- The Professional Governance Act will have a still-to-be-defined impact on the practice of engineering and geoscience.
- Professionals in the resource sector tend to be more engaged with the engineering and geoscience professions than professionals in the technology sector. As the technology sector continues to expand in BC, should our association try to engage more strongly with professionals in this sector?
- As technically educated leaders in a technological society, our professions have a special responsibility to improve equity, diversity and inclusion (EDI). Good intentions are not enough to achieve the kind of society we aspire to, we need to be proactive and find good solutions.
- Access to the professions can and should be improved for both Canadian students and foreign trained individuals - women and men. Barriers exist in high schools, universities as well as in the public and private sectors. High standards for admission are necessary, but other types of barriers unrelated to your ability to perform as an engineer or geoscientist should be minimized. I am most familiar with the accreditation of university engineering programs in which there is room for improvement.
- Engineers and geoscientists are critical in mitigating the effects of climate change and developing solutions that minimize environmental and climate impacts of human activity. We all need to contribute to addressing this global challenge.
Looking five years ahead, what is your vision for Engineers and Geoscientists BC as a professional regulatory body in BC?
My vision for EGBC in five years is that the members will recognize EGBC as an important partner in helping them perform quality work, in the face of unavoidable cost challenges, and they will see the benefits of membership as worth the costs. The provincial government and the general public will appreciate the role of EGBC, will be satisfied that self-regulation is working well and that the public is protected. Our professions will have made major progress on equity, diversity and inclusion.
For Council to achieve its goals and meet its fiduciary responsibilities, Council has identified the need for diverse voices on Council, with a blend of the following skills and competences: leadership, financial literacy, risk management, human resources, strategy, regulatory understanding, governance and technical proficiency. Please highlight the areas of strength you bring to the role.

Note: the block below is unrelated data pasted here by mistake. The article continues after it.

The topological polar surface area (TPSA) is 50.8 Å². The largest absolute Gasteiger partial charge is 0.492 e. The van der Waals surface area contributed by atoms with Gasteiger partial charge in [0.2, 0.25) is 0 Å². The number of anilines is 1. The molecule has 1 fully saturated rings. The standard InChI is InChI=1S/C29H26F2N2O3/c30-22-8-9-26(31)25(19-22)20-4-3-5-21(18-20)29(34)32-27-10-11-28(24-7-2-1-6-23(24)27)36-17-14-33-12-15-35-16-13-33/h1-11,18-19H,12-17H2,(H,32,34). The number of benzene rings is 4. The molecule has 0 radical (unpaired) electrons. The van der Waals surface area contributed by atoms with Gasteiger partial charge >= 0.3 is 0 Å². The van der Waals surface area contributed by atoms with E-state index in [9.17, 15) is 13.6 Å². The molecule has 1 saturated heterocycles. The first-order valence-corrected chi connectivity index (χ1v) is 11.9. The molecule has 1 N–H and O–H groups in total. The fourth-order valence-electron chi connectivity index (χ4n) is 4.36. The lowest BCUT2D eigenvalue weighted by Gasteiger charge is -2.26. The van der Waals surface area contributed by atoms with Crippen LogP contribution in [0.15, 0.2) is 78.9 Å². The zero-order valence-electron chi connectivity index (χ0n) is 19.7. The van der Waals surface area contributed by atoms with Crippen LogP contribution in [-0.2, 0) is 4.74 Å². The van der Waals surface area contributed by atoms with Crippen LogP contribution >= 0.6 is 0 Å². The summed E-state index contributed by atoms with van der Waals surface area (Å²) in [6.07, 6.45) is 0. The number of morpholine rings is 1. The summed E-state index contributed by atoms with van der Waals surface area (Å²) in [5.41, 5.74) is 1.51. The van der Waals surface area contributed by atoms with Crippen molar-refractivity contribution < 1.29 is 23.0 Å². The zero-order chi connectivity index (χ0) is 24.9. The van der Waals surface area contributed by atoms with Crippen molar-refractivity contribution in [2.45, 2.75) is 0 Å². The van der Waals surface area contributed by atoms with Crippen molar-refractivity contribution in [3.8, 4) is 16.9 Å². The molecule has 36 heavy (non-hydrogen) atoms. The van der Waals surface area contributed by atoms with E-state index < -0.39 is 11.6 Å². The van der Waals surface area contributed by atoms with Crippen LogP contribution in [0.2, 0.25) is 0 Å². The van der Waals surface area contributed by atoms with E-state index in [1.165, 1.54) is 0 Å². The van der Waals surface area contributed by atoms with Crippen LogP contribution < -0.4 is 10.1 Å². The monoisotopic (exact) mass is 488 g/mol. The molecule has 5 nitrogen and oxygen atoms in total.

Among other leadership positions, I have served two terms as Dean of Engineering at the University of Victoria. As Dean, I was responsible for managing the faculty’s finances and for routine and non-routine human resource issues in an organization with 130 faculty and staff.
As Dean, I was able to persuade the faculty of the merits of my strategic vision. To address the faculty’s under-enrollment, we developed new programs that attracted a broader student demographic. In doing so we not only doubled our student enrollment but also quadrupled the number of women students, while raising admission requirements.
My technical proficiency is in the area of semiconductor materials and devices where I have published 240 articles, obtained 13 patents and received national and international awards. While serving as Dean of Engineering I gained a deep appreciation of civil engineering, biomedical engineering, computer science, mechanical engineering and software engineering.
In my four years as a member of the board of the Canadian Light Source (CLS), I have gained first-hand experience with board governance and risk management, and the differing roles of the board and executive. I serve on the Human Resources and Health Safety and Environment Board Committees. As a nuclear facility the CLS is regulated by the Canadian Nuclear Safety Commission.
As Chair of the Deans’ Liaison Committee, I worked with Engineers Canada and learned about how the provincial regulators work together at the national level.